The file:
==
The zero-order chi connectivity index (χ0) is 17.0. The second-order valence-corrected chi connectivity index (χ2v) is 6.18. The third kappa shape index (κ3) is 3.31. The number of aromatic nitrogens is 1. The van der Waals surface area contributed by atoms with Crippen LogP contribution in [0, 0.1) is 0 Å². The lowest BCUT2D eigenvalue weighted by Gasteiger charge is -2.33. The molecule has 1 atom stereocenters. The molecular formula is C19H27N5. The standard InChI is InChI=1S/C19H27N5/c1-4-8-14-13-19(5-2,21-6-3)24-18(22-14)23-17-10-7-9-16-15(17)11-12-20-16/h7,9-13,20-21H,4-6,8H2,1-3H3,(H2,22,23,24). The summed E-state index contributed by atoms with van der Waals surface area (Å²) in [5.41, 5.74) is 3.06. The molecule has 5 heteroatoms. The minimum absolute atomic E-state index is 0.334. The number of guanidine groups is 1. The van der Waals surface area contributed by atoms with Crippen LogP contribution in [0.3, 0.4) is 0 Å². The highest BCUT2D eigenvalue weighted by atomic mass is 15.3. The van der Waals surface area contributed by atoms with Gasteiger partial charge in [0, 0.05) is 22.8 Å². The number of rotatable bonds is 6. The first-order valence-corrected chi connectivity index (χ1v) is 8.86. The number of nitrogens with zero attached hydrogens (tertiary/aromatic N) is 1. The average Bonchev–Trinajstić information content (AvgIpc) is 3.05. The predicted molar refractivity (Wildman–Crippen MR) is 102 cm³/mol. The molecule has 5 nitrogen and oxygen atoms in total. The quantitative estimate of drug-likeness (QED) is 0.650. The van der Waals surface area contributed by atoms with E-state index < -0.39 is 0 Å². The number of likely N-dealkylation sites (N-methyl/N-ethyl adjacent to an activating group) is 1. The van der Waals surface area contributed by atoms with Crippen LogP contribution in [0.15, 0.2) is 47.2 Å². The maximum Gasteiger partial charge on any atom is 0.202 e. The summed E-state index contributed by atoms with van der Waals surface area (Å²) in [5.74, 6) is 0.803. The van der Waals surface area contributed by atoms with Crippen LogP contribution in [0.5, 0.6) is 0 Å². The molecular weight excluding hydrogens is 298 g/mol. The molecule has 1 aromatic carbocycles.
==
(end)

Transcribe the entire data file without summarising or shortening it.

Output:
The zero-order chi connectivity index (χ0) is 17.0. The second-order valence-corrected chi connectivity index (χ2v) is 6.18. The third kappa shape index (κ3) is 3.31. The number of aromatic nitrogens is 1. The van der Waals surface area contributed by atoms with Crippen LogP contribution in [0, 0.1) is 0 Å². The lowest BCUT2D eigenvalue weighted by Gasteiger charge is -2.33. The molecule has 1 atom stereocenters. The molecular formula is C19H27N5. The standard InChI is InChI=1S/C19H27N5/c1-4-8-14-13-19(5-2,21-6-3)24-18(22-14)23-17-10-7-9-16-15(17)11-12-20-16/h7,9-13,20-21H,4-6,8H2,1-3H3,(H2,22,23,24). The summed E-state index contributed by atoms with van der Waals surface area (Å²) in [5.41, 5.74) is 3.06. The molecule has 5 heteroatoms. The minimum absolute atomic E-state index is 0.334. The number of guanidine groups is 1. The van der Waals surface area contributed by atoms with Crippen LogP contribution in [0.3, 0.4) is 0 Å². The highest BCUT2D eigenvalue weighted by atomic mass is 15.3. The van der Waals surface area contributed by atoms with Gasteiger partial charge in [0, 0.05) is 22.8 Å². The number of rotatable bonds is 6. The first-order valence-corrected chi connectivity index (χ1v) is 8.86. The number of nitrogens with zero attached hydrogens (tertiary/aromatic N) is 1. The average Bonchev–Trinajstić information content (AvgIpc) is 3.05. The predicted molar refractivity (Wildman–Crippen MR) is 102 cm³/mol. The molecule has 5 nitrogen and oxygen atoms in total. The quantitative estimate of drug-likeness (QED) is 0.650. The van der Waals surface area contributed by atoms with E-state index < -0.39 is 0 Å². The number of likely N-dealkylation sites (N-methyl/N-ethyl adjacent to an activating group) is 1. The van der Waals surface area contributed by atoms with Crippen LogP contribution in [0.15, 0.2) is 47.2 Å². The maximum Gasteiger partial charge on any atom is 0.202 e. The summed E-state index contributed by atoms with van der Waals surface area (Å²) in [5.74, 6) is 0.803. The van der Waals surface area contributed by atoms with Crippen LogP contribution in [0.5, 0.6) is 0 Å². The molecular weight excluding hydrogens is 298 g/mol. The molecule has 1 aromatic carbocycles.